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Fri Jan 21, 2022 2:13 am
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Marshall2 wrote a review...



Hi, LadyTano! I really enjoyed this story, and i think it was a really good and creative story. This made me change my perspective on the story of the three little pigs a lot.

"Nowhere." The wolf looked tired and beaten, with matted, dull fur. I wondered why he hung his head and dragged his feet so.

I really like this section because at the start when i'm reading it, I wonder why he is like that. Then at the end I realize that it is the three little pigs story, and the wolf got hurt

"But I wasn't always," He drew back with remorse after he saw my fear. "I had a family, once upon a time."

"Where are they now?" I asked softly.

"Gone. All gone." The wolf said, "Except for one, my son, Cory. But alas," he said with a tear in his eye, "I shall never see him again."

I knelt beside him as he began to tell this story. . .

***

Once upon a time, when I was young, I had a family. We lived peacefully in a faraway forest where the sun always shines, and there's never a cloud in the sky.


I think the transition into the story is really good because it helps me know where the story came from. It also lets me know who the narrator is.

So I trailed them to a great big house, made of very strong brick. For the last time, I recited my heroic words, then commenced to blow the house down. I huffed and I puffed. But it stood fast. So I blew again, with all my might! But it wouldn't fall like the straw or the sticks. . .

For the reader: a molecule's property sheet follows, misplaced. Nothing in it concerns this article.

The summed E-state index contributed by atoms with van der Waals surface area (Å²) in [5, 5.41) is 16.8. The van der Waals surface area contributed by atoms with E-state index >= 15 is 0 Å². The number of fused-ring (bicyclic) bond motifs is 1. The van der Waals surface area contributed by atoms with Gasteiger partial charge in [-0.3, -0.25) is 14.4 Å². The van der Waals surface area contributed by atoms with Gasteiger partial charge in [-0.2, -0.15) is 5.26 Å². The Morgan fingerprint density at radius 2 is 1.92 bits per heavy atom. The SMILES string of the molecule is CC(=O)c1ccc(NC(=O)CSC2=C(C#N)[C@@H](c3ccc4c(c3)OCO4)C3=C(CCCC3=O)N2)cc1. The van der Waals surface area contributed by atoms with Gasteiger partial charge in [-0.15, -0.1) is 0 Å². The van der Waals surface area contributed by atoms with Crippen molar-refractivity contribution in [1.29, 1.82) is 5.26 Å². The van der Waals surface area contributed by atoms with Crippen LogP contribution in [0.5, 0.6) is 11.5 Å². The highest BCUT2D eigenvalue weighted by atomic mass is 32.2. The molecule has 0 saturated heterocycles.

In this part, I think you should add a little bit more. In the three little pigs story I think the wolf jumps in the chimney, so I was wondering where that part was. You should add the wolf jumping in the chimney, and then you go back to present time.

The ending is really good. I like that still, today we can hear the wolf howling.

Thank you for writing the story! and I hope you continue to keep writing good stories like this one!




LadyTano says...


Thank you so much! I actually could only vaguely remember the 3 little pigs story when writing this, so after I wrote it, I looked up the original version of the story and I was horrified! So the wolf actually eats the first two pigs, then jumps down the chimney of the third house and lands right into a pot of boiling water! After which, the third pig eats him! After reading that, I couldn't think of a way to make my story more like the original, while still maintaining the storyline I'd made for the father wolf. I might do a big rewrite in the future though. Anyway, thank you so much for your review!
-Lady Tano




I'm officially making it my goal in life to become a roomba. I want to be little robot. I want knives taped to me. I want to be free.
— TheMulticoloredCyr